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Astronomy Picture of the Day 4-03-03
| Robert Nemiroff and Jerry Bonnell
Posted on 04/03/2003 3:57:10 AM PST by petuniasevan
Astronomy Picture of the Day
Discover the cosmos! Each day a different image or photograph of our fascinating universe is featured, along with a brief explanation written by a professional astronomer.
2003 April 3
Jupiter in the Hive
Credit & Copyright: Tunç Tezel
Explanation: If you can find planet Jupiter in tonight's sky, then you can also find M44, popularly known as the Beehive star cluster. In fact, with a pair of binoculars most casual skygazers should find it easy to zero in on this celestial scene. It should be easy because after sunset Jupiter presently rules the night as the brightest "star" overhead. Now near the stationary part of its wandering path through the heavens, Jupiter will obligingly linger for a while at a spot only a degree or so southeast of M44 in the relatively faint constellation Cancer. Seen here in a photograph from March 28, Jupiter (lower left) is strongly overexposed with the stars of M44 swarming above and to the right. The picture approximately corresponds to the view when looking through a typical pair of binoculars. Jupiter is about 30 light-minutes from our fair planet while M44, one of the closest star clusters, is around 600 light-years away.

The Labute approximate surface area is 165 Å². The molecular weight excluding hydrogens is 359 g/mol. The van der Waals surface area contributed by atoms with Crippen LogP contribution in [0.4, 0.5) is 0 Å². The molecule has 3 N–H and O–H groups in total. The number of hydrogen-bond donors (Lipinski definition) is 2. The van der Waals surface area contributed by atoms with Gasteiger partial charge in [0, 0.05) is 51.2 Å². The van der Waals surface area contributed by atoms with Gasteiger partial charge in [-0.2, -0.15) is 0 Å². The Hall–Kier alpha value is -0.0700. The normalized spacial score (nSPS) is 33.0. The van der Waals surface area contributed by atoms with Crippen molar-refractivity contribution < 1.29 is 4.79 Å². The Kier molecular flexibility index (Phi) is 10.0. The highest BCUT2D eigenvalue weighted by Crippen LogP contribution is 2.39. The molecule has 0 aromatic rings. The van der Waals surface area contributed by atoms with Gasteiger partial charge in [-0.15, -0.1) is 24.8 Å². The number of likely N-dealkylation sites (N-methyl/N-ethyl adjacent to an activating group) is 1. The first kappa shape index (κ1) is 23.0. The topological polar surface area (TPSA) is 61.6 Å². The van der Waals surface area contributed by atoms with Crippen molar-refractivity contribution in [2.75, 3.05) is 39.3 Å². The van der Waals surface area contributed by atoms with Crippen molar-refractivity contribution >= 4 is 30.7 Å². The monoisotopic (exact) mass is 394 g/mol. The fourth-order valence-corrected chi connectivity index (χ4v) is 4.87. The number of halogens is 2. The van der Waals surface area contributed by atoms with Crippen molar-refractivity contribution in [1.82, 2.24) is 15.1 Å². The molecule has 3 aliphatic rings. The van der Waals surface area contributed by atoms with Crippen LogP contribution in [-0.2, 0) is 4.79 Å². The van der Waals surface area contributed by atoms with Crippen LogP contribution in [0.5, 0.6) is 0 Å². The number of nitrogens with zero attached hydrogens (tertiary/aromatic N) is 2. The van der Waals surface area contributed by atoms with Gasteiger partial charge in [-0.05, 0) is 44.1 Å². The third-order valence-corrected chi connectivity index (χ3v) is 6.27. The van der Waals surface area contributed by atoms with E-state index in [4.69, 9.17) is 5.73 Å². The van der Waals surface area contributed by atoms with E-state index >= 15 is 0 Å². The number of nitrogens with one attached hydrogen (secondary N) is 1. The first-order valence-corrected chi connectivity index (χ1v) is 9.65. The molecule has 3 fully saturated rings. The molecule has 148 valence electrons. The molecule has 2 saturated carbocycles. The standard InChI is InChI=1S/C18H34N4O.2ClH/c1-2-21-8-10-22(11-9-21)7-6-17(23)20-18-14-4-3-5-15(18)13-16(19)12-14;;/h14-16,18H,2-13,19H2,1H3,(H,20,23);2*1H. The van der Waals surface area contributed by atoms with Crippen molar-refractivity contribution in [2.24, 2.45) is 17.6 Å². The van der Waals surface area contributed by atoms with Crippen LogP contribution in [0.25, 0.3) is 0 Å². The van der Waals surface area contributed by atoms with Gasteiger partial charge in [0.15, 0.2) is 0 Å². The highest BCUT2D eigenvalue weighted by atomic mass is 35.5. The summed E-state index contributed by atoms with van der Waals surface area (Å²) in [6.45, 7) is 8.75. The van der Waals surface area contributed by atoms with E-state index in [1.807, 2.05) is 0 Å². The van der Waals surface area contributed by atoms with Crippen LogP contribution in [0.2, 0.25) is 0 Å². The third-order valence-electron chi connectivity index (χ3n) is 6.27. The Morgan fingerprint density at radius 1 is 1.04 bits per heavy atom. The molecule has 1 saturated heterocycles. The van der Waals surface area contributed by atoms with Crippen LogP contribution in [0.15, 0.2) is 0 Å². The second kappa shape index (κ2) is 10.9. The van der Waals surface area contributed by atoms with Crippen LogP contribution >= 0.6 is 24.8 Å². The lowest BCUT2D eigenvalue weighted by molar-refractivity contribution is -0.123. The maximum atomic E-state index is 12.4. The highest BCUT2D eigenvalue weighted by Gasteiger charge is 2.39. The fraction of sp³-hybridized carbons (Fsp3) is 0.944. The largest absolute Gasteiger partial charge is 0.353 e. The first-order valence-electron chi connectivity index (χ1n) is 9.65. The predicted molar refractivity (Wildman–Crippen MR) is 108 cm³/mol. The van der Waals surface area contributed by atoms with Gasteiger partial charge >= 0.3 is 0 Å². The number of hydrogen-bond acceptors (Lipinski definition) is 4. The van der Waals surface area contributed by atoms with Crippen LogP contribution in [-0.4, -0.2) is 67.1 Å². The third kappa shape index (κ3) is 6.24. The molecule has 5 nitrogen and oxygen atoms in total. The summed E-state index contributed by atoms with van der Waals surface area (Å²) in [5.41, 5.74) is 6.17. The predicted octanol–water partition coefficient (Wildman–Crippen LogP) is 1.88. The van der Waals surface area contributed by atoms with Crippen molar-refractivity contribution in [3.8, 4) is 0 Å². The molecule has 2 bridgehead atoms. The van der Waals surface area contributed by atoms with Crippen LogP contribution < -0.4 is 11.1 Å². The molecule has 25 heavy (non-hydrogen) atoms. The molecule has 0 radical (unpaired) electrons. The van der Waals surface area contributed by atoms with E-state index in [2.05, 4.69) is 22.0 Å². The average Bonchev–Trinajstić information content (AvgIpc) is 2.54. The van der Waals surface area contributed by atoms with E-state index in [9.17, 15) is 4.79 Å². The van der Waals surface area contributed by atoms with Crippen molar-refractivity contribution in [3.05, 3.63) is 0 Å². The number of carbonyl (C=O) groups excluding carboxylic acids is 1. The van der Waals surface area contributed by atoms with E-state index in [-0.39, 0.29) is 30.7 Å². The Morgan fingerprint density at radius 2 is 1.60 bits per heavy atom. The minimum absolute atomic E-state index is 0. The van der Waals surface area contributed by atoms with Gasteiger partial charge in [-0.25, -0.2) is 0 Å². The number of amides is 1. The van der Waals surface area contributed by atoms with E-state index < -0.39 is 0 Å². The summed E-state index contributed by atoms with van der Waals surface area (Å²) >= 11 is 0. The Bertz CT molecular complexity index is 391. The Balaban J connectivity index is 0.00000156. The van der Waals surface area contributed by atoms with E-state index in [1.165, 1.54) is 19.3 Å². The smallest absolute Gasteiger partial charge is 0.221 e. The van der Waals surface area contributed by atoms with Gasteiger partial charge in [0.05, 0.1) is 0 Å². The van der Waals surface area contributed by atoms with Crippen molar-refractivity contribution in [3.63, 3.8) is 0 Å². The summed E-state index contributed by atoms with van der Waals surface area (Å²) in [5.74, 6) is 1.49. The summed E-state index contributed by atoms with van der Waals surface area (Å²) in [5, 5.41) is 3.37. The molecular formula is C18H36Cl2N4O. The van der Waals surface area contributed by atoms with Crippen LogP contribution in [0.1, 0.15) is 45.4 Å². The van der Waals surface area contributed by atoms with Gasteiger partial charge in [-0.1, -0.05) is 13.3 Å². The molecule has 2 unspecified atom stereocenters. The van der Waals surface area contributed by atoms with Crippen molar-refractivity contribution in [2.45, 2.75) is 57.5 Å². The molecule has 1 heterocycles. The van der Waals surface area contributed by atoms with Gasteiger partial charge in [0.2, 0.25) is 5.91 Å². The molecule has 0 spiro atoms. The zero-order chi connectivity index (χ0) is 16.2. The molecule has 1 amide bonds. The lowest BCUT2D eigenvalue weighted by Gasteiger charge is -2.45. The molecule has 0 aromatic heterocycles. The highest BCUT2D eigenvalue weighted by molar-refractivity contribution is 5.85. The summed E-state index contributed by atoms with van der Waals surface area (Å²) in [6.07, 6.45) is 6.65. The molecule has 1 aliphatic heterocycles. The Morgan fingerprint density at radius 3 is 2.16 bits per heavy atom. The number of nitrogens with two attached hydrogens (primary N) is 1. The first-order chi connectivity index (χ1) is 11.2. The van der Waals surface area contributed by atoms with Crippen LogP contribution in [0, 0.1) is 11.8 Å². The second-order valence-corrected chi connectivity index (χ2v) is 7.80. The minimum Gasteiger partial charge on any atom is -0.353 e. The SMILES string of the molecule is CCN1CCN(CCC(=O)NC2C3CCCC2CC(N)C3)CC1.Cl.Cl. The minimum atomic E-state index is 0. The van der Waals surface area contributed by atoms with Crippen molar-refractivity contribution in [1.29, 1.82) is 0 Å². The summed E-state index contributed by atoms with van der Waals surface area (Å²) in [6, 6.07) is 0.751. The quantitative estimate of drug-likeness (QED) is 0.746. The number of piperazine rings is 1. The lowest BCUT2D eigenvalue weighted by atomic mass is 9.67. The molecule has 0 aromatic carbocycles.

TOPICS: Astronomy; Astronomy Picture of the Day; Science
KEYWORDS: astronomy; beehive; cancer; cluster; constellation; crab; image; jupiter; m44; photography; praesepe; space; stars
Such a close conjunction is really a handy way to quickly spot the Beehive Cluster in binoculars; bright as it is, light pollution renders it difficult to find with the naked eye.
To: MozartLover; Joan912; NovemberCharlie; snowfox; Dawgsquat; viligantcitizen; theDentist; ...
posted on 04/03/2003 3:59:40 AM PST
(Wonders of the Universe)
Thanks for the ping
posted on 04/03/2003 4:45:40 AM PST
Thanks for the ping. My kids are still asleep, but when they wake up, I'll bring them in here.
posted on 04/03/2003 5:41:40 AM PST
posted on 04/03/2003 6:31:59 AM PST
Saw them both last night. Beautiful!
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